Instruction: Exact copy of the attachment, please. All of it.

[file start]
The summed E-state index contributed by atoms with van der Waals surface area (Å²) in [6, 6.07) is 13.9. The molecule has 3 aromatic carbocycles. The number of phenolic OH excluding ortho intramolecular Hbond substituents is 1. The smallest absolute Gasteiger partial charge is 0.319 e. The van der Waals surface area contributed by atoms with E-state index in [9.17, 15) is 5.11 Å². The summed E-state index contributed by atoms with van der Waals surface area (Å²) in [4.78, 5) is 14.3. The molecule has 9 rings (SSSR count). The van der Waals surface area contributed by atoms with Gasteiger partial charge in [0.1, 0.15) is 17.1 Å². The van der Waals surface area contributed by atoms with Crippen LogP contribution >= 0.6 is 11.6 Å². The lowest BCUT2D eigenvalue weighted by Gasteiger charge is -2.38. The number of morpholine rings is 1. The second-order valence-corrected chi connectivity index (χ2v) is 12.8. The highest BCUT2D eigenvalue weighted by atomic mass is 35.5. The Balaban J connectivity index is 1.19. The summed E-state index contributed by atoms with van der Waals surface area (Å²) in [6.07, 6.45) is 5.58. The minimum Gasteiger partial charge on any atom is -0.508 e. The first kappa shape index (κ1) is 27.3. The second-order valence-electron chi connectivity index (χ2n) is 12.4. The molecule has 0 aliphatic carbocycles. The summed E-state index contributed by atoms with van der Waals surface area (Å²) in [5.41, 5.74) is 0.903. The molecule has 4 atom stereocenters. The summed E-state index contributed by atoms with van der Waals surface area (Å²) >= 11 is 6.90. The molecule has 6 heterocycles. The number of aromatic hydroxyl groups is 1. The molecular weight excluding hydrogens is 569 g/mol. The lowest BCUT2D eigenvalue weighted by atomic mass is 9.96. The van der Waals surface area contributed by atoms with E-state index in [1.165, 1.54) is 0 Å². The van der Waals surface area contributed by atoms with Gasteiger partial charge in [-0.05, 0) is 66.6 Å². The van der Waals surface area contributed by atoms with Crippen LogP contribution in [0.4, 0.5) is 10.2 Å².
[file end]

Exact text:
The summed E-state index contributed by atoms with van der Waals surface area (Å²) in [6, 6.07) is 13.9. The molecule has 3 aromatic carbocycles. The number of phenolic OH excluding ortho intramolecular Hbond substituents is 1. The smallest absolute Gasteiger partial charge is 0.319 e. The van der Waals surface area contributed by atoms with E-state index in [9.17, 15) is 5.11 Å². The summed E-state index contributed by atoms with van der Waals surface area (Å²) in [4.78, 5) is 14.3. The molecule has 9 rings (SSSR count). The van der Waals surface area contributed by atoms with Gasteiger partial charge in [0.1, 0.15) is 17.1 Å². The van der Waals surface area contributed by atoms with Crippen LogP contribution >= 0.6 is 11.6 Å². The lowest BCUT2D eigenvalue weighted by Gasteiger charge is -2.38. The number of morpholine rings is 1. The second-order valence-corrected chi connectivity index (χ2v) is 12.8. The highest BCUT2D eigenvalue weighted by atomic mass is 35.5. The Balaban J connectivity index is 1.19. The summed E-state index contributed by atoms with van der Waals surface area (Å²) in [6.07, 6.45) is 5.58. The minimum Gasteiger partial charge on any atom is -0.508 e. The first kappa shape index (κ1) is 27.3. The second-order valence-electron chi connectivity index (χ2n) is 12.4. The molecule has 0 aliphatic carbocycles. The summed E-state index contributed by atoms with van der Waals surface area (Å²) in [5.41, 5.74) is 0.903. The molecule has 4 atom stereocenters. The summed E-state index contributed by atoms with van der Waals surface area (Å²) >= 11 is 6.90. The molecule has 6 heterocycles. The number of aromatic hydroxyl groups is 1. The molecular weight excluding hydrogens is 569 g/mol. The lowest BCUT2D eigenvalue weighted by atomic mass is 9.96. The van der Waals surface area contributed by atoms with E-state index in [1.165, 1.54) is 0 Å². The van der Waals surface area contributed by atoms with Gasteiger partial charge in [-0.05, 0) is 66.6 Å². The van der Waals surface area contributed by atoms with Crippen LogP contribution in [0.4, 0.5) is 10.2 Å².